E. Isaac Mostovicz, Janus Thinking Ltd, Jerusalem, Israel
Andrew Kakabadse, Cranfield School of Management, Cranfield University, Cranfield, UK
Nada K. Kakabadse, Northampton Business School, The University of Northampton, Northampton, UK
Purpose – This paper aims to examine how to further embed CSR thinking and practice into corporations, particularly in emerging markets, by reviewing and drawing similarities between key issues faced by all senior managers, namely ethics, leadership, personal responsibility and trust.
Design/methodology/approach – This paper presents a conceptual exploration of global CSR practices using social psychology and overlays this concept with strategic and institutional theory in order to encourage new ways of thinking about CSR adoption, especially in emerging markets.
Findings – The paper reveals the importance of shareholder needs on global corporate decision making and applies alternative conceptual models to help businesses to devise better CSR practices and individuals to align their actions to their own values.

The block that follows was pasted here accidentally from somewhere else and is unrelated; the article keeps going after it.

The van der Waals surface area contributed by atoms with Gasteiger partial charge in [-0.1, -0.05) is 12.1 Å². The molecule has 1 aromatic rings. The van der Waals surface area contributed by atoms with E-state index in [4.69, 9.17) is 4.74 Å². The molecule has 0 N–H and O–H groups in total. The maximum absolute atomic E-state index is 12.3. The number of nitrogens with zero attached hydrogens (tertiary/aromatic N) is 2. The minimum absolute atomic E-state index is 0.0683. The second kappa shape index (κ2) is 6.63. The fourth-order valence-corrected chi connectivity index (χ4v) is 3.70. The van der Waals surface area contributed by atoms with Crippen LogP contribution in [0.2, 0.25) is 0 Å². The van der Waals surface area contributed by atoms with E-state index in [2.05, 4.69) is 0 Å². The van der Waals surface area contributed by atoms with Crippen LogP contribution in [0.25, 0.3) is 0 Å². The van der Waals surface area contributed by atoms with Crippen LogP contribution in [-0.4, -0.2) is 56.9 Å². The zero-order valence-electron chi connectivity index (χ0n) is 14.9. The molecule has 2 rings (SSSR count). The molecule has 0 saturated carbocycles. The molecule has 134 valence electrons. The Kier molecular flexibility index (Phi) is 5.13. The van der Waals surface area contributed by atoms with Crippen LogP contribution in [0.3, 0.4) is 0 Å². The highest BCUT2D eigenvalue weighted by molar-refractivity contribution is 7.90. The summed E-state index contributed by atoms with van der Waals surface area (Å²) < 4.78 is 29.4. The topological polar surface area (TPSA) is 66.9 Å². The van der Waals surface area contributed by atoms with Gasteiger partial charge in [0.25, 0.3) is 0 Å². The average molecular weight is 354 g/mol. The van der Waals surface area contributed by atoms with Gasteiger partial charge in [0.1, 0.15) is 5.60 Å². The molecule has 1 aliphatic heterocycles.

Originality/value – This paper strongly argues for blending different theoretical foundations from the management and organization literature in order to draw comparisons between current global CSR practice and the potential for its further adoption in emerging markets.
Corporate responsibility; Ethics; Leadership; Bedding down CSR; Practice; Mindset; Emerging markets.
Emerald Group Publishing Limited
On 20 April 2010 an explosion on the Gulf of Mexico Deepwater Horizon oil rig exposed the US to an historic ecological disaster. Taking more than three months to contain (Guardian, 2011), the US government initially estimated spillage at 5,000 barrels per day; however, a Democrat Representative in Congress, Edward Markey, estimated these levels at around 100,000 barrels per day.
US administrators and lawmakers did not stay silent. Following a hearing by the US Congress, President Obama expressed his anger and frustration, calling the behavior of the three companies involved – BP, Transocean and Halliburton – a “ridiculous spectacle” and then calling for a “top-to-bottom” review of the Minerals Management Service, the federal agency that oversees offshore drilling and was accused of having a “cosy relationship” with oil companies (Reuters, 2010).